For Channel 5 Iceland’s ‘I drew the line,’ Alexander Armstrong discusses what he refused to do.

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For Channel 5 Iceland’s ‘I drew the line,’ Alexander Armstrong discusses what he refused to do.

ALEXANDER ARMSTRONG has revealed how he “drawn the line” when filming a sequence for his Channel 5 show, Iceland with Alexander Armstrong, before going into depth about the emotional reasons for his rejection.

During his self-titled Channel 5 series, TV presenter Alexander Armstrong has opened up about where he “drawn the line.” The radio host, 51, reflected on his time filming the series in Iceland with Alexander Armstrong, explaining how he flew to the Nordic country because it was one of the only countries on the green list, before going into detail about what he refused to do while visiting one of the country’s many islands.

There’s where I drew the line.

Armstrong, Alexander

In the show, he travels across the country to learn more about the country’s scenery and inhabitants while also seeing other regions of the island.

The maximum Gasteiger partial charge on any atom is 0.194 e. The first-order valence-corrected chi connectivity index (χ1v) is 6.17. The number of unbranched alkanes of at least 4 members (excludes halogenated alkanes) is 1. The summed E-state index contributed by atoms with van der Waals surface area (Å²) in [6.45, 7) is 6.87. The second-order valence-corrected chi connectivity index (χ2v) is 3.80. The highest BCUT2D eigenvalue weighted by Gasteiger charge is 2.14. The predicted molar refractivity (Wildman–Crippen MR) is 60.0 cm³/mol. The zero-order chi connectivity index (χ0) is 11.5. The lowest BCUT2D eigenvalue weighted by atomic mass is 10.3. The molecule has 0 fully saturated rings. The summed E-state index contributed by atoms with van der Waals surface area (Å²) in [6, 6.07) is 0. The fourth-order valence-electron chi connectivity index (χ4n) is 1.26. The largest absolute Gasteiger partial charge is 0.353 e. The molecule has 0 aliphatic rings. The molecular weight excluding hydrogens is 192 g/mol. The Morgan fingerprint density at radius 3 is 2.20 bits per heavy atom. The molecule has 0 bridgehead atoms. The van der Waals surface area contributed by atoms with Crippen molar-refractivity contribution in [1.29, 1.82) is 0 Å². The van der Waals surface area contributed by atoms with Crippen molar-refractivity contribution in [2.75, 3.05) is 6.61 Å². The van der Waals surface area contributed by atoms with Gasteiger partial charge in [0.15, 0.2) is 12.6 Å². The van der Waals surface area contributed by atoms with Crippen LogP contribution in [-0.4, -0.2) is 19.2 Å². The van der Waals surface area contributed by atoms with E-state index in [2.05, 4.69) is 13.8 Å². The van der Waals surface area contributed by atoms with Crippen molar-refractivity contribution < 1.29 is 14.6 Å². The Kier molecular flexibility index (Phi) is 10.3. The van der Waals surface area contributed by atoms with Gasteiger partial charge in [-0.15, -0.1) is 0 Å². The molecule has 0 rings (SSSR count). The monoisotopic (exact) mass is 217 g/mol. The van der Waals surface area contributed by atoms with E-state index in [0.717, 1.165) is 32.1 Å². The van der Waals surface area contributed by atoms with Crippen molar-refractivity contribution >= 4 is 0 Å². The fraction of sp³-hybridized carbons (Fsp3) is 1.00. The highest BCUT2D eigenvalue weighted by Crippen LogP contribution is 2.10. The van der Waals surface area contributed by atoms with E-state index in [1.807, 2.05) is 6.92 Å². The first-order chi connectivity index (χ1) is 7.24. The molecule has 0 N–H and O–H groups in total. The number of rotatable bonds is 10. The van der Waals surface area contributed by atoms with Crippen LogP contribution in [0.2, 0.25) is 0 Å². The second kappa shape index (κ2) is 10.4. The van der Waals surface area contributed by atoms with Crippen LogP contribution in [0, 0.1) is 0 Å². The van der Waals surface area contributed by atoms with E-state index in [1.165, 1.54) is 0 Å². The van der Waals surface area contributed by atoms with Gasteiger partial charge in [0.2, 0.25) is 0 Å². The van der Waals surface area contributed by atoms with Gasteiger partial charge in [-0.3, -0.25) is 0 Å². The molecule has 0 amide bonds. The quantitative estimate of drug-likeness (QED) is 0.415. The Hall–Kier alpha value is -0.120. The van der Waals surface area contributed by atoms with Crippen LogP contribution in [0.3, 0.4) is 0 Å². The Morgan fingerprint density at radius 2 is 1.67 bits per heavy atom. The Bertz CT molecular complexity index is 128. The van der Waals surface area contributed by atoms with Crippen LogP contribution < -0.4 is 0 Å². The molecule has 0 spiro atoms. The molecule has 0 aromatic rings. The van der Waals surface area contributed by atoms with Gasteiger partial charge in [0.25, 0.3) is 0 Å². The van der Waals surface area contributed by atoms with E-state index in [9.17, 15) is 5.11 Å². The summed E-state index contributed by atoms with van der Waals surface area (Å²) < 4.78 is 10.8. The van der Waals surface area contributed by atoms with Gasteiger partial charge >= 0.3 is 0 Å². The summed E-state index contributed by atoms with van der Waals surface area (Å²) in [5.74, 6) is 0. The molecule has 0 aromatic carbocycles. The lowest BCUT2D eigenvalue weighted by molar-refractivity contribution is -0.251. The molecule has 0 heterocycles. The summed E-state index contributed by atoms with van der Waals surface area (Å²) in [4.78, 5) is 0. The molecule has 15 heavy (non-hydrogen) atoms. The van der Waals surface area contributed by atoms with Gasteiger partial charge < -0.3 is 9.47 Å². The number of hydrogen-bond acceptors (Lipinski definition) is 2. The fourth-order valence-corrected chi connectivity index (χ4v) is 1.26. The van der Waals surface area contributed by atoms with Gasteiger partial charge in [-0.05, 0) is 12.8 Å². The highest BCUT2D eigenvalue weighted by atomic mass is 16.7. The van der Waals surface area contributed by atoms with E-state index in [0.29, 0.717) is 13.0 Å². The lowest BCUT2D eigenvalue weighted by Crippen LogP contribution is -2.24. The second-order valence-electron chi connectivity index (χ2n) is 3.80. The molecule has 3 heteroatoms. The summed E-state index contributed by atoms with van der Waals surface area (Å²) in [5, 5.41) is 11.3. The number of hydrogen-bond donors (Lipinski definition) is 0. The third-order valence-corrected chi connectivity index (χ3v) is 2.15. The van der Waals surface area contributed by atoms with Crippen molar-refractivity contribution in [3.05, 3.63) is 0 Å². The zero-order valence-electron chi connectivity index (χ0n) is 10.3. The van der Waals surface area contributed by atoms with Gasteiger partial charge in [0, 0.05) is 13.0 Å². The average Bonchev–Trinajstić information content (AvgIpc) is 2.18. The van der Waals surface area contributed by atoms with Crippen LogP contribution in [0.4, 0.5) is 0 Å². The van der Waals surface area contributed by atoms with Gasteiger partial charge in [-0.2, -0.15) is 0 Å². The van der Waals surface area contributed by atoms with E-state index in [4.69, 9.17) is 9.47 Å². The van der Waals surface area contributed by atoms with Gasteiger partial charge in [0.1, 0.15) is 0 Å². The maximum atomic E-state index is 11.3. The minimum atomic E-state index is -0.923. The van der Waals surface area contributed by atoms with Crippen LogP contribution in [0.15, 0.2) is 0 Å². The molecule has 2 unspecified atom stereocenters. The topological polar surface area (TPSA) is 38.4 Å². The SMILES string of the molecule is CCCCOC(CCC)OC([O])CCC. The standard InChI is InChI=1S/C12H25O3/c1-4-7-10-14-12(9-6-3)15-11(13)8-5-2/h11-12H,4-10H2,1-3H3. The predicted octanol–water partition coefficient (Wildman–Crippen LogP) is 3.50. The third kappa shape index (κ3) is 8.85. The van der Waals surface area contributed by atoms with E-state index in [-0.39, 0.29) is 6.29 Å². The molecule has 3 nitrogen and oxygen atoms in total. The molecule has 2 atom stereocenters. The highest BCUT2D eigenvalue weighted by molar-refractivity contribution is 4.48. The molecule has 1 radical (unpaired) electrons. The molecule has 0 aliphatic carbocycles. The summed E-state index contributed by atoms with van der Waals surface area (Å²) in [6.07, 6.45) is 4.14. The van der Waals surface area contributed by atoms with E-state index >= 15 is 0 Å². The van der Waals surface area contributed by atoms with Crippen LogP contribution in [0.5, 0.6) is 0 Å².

Alex enthused about the beauty of the island of Heimaey, saying that its landscape is “even more stunning than the rest of the country’s.”

The celebrity said that puffins, a typical local delicacy, are enjoyed by the locals when they are in season.

Alex, on the other hand, confessed that he refused to try a bite of the bird.

Alex confessed that he was eager to try other creatures but that puffins were sentimental to him when he declined an offer to taste the delicacy.

“However, I drew the line there: rotting shark and sheep’s eyes, yes; puffins, no,” he explained.

The friendly bird is offered as either broiled lumps that resemble liver or smoked pastrami.

Alex went on to say: “Because we used to receive plenty where I grew up in Northumberland, and I adored them, I’m attached to them.

“They also have sad, Maggie Philbin eyes,” he added, referring to the British actress Maggie Philbin.

Alex also visited Husavik in the north of the island, where he consumed rotten shark meat as part of his series.

The singer recounted the one-of-a-kind experience by describing how the villagers cleansed the flesh of its harmful properties.

“They bury it to let it rot for a bit and get rid of some of the harmful ammonia, but the taste of it!” he said.

It comes on in three waves: the first is faintly fishy, the second is somewhat Stiltony, and the third is pure ammonia – pee.

“It just tastes like old tramp,” says the narrator “..

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